CHIEF RABBI Shlomo Amar visits soldiers outside Gaza 370.
(photo credit: Courtesy Lerner Com)
Despite reports in the haredi press, sources close to Rabbi Shlomo Amar continue to insist he is not running for the position of Sephardi Chief Rabbi of Jerusalem.
Haredi media reported on Monday that Amar and the national-religious candidate for the Ashkenazi position, Rabbi Arye Stern, had come to an agreement to provide mutual support for their respective candidacies.
Sources close to both rabbis told The Jerusalem Post that no such deal exists.
Stern is supported by Bayit Yehudi and has significant support among the non-religious political parties in the Jerusalem municipality, including Mayor Nir Barkat.
His campaign team are confident that he will obtain at least 25 votes from the 48 members of the electoral body and have said that he therefore does not require any political deals to secure his election.
Amar, the former Sephardi chief rabbi, has been rumored for some time to be interested in the position. However, he is also widely thought to harbor ambitions to be the spiritual leader of a political movement.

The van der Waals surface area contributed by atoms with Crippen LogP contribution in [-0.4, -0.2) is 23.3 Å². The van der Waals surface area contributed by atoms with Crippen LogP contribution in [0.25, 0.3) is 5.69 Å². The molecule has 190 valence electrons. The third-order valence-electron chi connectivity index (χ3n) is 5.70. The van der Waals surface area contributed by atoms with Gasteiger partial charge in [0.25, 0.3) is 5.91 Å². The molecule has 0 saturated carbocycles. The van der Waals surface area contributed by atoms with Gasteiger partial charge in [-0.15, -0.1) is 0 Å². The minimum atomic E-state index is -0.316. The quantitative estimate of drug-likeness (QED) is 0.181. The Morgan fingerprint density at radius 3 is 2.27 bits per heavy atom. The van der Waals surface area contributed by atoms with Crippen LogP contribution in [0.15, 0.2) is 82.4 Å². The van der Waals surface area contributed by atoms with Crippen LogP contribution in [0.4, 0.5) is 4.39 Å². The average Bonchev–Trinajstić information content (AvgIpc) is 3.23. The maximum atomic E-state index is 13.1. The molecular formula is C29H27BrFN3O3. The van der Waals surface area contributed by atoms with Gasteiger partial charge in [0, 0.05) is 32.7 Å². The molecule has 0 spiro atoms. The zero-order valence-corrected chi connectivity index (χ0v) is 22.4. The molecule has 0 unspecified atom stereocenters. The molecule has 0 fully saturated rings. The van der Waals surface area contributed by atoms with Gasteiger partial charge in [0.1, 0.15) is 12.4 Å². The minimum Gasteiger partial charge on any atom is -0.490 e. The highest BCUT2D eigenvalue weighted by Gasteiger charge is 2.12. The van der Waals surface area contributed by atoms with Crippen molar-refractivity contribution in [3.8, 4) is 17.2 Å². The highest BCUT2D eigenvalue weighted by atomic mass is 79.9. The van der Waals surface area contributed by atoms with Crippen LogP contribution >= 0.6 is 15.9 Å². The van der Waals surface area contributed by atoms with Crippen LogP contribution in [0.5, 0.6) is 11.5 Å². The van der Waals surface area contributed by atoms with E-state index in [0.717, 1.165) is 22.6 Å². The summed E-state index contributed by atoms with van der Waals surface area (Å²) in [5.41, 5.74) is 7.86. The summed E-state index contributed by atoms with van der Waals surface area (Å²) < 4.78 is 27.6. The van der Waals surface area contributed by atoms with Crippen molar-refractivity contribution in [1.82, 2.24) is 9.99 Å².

This would not be possible if he were to take up an official state position such as is that of Jerusalem chief rabbi.
Speaking to the Post, a close associate of Amar’s said the rabbi had no interest in the position whatsoever, regardless of whether he would have the backing of Bayit Yehudi, or other political parties.
A separate source close to Barkat acknowledged that the mayor does hold Amar in high regard and sees him as someone who would be a “fitting candidate,” but that Barkat does not support any specific candidate.
Amar was possibly in line to succeed the late spiritual leader of the Shas movement Rabbi Ovadia Yosef, but fell out with the rabbi and Shas political leader MK Arye Deri over his failed bid to get re-elected as chief rabbi.
Since then, speculation has continued that Amar will launch his own political party, possibly in conjunction with former Shas chairman and Deri rival MK Eli Yishai.
Since the deaths of both incumbents in 2003, the twin posts of Sephardi and Ashkenazi chief rabbis of Jerusalem have been vacant due to bitter legal wrangling over how to conduct the electoral process.
Most of the legal concerns have now been resolved, and the final bureaucratic processes are being completed.
Last week, the five-member electoral commission, including Barkat, convened for the first time, while the political parties in the Jerusalem Municipal Council have either submitted the names of their delegates to the 48-member electoral committee or will do so this week.
Additionally, the 12 synagogues which will each send one delegate to the electoral body have also been selected.
The final 12 members of the panel will be selected by Religious Services Minister and Bayit Yehudi Chairman Naftali Bennett.